Former President Jimmy Carter, 93, sits for an interview about his new book, "Faith: A Journey For All," which will debut at No. 7 on The New York Times best-sellers list, pictured before a book signing on April 11, 2018, in Atlanta. (AP Photo/John Amis)

Jimmy Carter gently jabs Trump at Liberty commencement

LYNCHBURG, Va. (AP) — Former President Carter took a gentle poke at President Trump at the start of a commencement address to graduates of Liberty University in Virginia.

Taking the podium Saturday (May 19) to a standing ovation a year after Trump spoke to Liberty graduates, Carter took note of the large crowd at the university stadium. He said Liberty President Jerry Falwell Jr. “told me before we came here that it’s even bigger — I hate to say this — than it was last year.”

“I don’t know if President Trump would admit that or not,” Carter said, drawing laughter. The remark harked back to controversies over Trump’s claim of a massive inauguration crowd exceeding 1 million, despite photographic evidence suggesting otherwise.

Carter is the third U.S. president, and the first Democrat, Liberty has hosted for commencement. George H.W. Bush gave the keynote in 1990. The university is a hub for conservative politics, often frequented by candidates courting evangelical voters. Carter is an evangelical as well, but with more liberal views.

The bulk of Carter’s speech emphasized broad themes of human rights and equality. He said he now believes the greatest global challenge is “discrimination against women and girls in the world.” He noted the killings of newborn girls around the world where families have preference for boys, as well as global sex trafficking networks.

He called on Christians in general, and Baptists in particular, to emphasize their commonalities as opposed to their differences. Both Carter and Falwell are Baptists.

Carter alluded to nuclear tension over North Korea and Iran. The example of Jesus Christ, he said, shows we need to learn “to get along with our potential enemies, instead of how we can prevail in combat.”

“We don’t need enemies to fight, nor do we need inferior peoples whom we can dominate,” Carter said.


  1. A decent and courageous man.

    The sort of man that a god could be proud to have made.

  2. I have to admit that I was surprised Falwell, Jr. extended the invitation to Jimmy Carter. It was a commendable choice, the first commendable thing I can think of that Falwell has ever done. From the reporting in this article it would seem that Carter’s speech was pitch perfect.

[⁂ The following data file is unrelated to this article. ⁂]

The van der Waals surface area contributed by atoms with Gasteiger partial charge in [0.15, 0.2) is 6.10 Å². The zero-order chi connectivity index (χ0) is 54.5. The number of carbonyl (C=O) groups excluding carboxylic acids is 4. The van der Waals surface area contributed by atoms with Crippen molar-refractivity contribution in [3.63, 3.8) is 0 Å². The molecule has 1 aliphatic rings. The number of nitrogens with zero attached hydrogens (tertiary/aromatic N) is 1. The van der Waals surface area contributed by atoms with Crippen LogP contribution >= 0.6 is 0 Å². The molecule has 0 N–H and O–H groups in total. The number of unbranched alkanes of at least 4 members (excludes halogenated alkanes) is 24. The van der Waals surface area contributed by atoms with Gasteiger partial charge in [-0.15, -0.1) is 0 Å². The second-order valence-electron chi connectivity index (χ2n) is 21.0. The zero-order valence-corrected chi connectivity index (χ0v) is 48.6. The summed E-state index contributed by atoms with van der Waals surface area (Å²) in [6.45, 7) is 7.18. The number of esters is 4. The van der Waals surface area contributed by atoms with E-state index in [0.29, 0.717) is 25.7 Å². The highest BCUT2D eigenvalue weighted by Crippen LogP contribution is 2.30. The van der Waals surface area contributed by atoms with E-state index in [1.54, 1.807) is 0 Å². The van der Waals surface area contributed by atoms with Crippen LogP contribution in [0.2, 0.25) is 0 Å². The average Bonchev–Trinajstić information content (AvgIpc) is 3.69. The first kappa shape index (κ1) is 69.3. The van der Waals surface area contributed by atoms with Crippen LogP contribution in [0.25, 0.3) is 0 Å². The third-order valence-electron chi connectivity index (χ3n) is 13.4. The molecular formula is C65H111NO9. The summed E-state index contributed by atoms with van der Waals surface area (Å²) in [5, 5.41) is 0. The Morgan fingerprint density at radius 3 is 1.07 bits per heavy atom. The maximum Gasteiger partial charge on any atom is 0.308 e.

3. He’s always remembered for the Iranian Hostage crisis and his “crisis of confidence” speech, but he had some real accomplishments, too. One was the deregulation of interstate natural gas markets.

  4. That’s a message of compassion, love, and brotherhood… Carter was very brave to offer it to a tough audience like Liberty U.

  5. There’s nothing modern American Christians hate more than a man of peace.

  6. Reviewing their Christian agenda and curriculum, the notion they were “a tough audience” seems rather fantastic.

  7. To be fair I’m certain many American Christians do not enjoy the current “empty vessels”‘s rhetoric – nor do they fully share the aims of those who so aggressively deny the teachings of the man they so loudly claim to follow.

    There are decent people within most (all?) churches – the problem is that they are “in the church” and are therefore trained to accept irrationality and hopelessly optimistic wishful-thinking.

    If you persuade people to worship a psychopath they are going to vote for one aren’t they – not to do so would be to criticise/reject the nature of their imaginary God – and because he loves them so perfectly they might end up in their imaginary Hell.

  8. Reviewing Liberty U’s Christian agenda, the notion that they would have any interest in compassion, love, and brotherhood is what seems fantastic.

  9. Who is the “psychopath” you are referring to?

  10. please don’t confuse the loud noise makers with “modern American Christians” .

  11. Carter is much more of a Christian then any other president in my nearly seven decades on Earth. He kept us out of war and did not fill the air waves with a lot of bluster that many mistake for leadership.

  12. Some people’s twisted image of a non-existent deity.

  13. I don’t see that, and I visited their website before making my comment.

    Here is their website:

    Perhaps you can point something out supporting your apparently negative impression of the university.

    In fact, simply inviting Jimmy Carter on their part seems to belie your argument.

  14. it was less anti trump views that the visiting minister had than anti falwell views .

  15. These days its six of one, half a dozen of another.

  16. the invitation to carter and the previous one (2115) to sanders does not suggest their purpose other than in their educational goals they want to expose their students to what they should oppose .

  17. Nor does the invitation to Carter suggest that their purpose was to present Carter as what they should oppose.

    Guesses are fine but they prove only that you have an imagination.

  18. Good for Jimmy Carter. He was a far better president than the buffoon now in the White House ever will be.

  19. The “professor” was in fact a political journalist:

    and he was removed from the private campus because he was there to “meet with students and alumni to organize a prayer gathering in protest of the school and its leader’s political activity”, which required prior approval for doing this on the privately-owned campus.

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